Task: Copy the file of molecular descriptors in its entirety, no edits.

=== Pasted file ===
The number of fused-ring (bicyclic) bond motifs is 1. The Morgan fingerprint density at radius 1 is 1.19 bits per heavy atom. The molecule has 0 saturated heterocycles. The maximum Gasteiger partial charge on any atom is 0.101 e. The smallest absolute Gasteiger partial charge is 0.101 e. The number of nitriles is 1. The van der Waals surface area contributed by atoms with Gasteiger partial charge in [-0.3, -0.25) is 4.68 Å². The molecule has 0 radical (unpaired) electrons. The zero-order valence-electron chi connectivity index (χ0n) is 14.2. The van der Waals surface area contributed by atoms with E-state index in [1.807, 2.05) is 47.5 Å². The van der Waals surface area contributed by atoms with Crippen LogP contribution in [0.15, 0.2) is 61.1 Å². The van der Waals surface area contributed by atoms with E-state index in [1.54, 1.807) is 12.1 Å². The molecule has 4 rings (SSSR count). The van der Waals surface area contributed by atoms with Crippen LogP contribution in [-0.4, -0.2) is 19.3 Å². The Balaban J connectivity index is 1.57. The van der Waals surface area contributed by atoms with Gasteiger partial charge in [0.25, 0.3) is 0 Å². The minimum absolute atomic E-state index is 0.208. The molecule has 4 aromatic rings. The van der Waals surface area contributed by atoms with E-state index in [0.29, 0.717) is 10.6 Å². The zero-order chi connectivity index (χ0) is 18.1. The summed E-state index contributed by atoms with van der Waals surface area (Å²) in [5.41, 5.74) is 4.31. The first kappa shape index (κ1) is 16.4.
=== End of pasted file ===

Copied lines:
The number of fused-ring (bicyclic) bond motifs is 1. The Morgan fingerprint density at radius 1 is 1.19 bits per heavy atom. The molecule has 0 saturated heterocycles. The maximum Gasteiger partial charge on any atom is 0.101 e. The smallest absolute Gasteiger partial charge is 0.101 e. The number of nitriles is 1. The van der Waals surface area contributed by atoms with Gasteiger partial charge in [-0.3, -0.25) is 4.68 Å². The molecule has 0 radical (unpaired) electrons. The zero-order valence-electron chi connectivity index (χ0n) is 14.2. The van der Waals surface area contributed by atoms with E-state index in [1.807, 2.05) is 47.5 Å². The van der Waals surface area contributed by atoms with Crippen LogP contribution in [0.15, 0.2) is 61.1 Å². The van der Waals surface area contributed by atoms with E-state index in [1.54, 1.807) is 12.1 Å². The molecule has 4 rings (SSSR count). The van der Waals surface area contributed by atoms with Crippen LogP contribution in [-0.4, -0.2) is 19.3 Å². The Balaban J connectivity index is 1.57. The van der Waals surface area contributed by atoms with Gasteiger partial charge in [0.25, 0.3) is 0 Å². The minimum absolute atomic E-state index is 0.208. The molecule has 4 aromatic rings. The van der Waals surface area contributed by atoms with E-state index in [0.29, 0.717) is 10.6 Å². The zero-order chi connectivity index (χ0) is 18.1. The summed E-state index contributed by atoms with van der Waals surface area (Å²) in [5.41, 5.74) is 4.31. The first kappa shape index (κ1) is 16.4.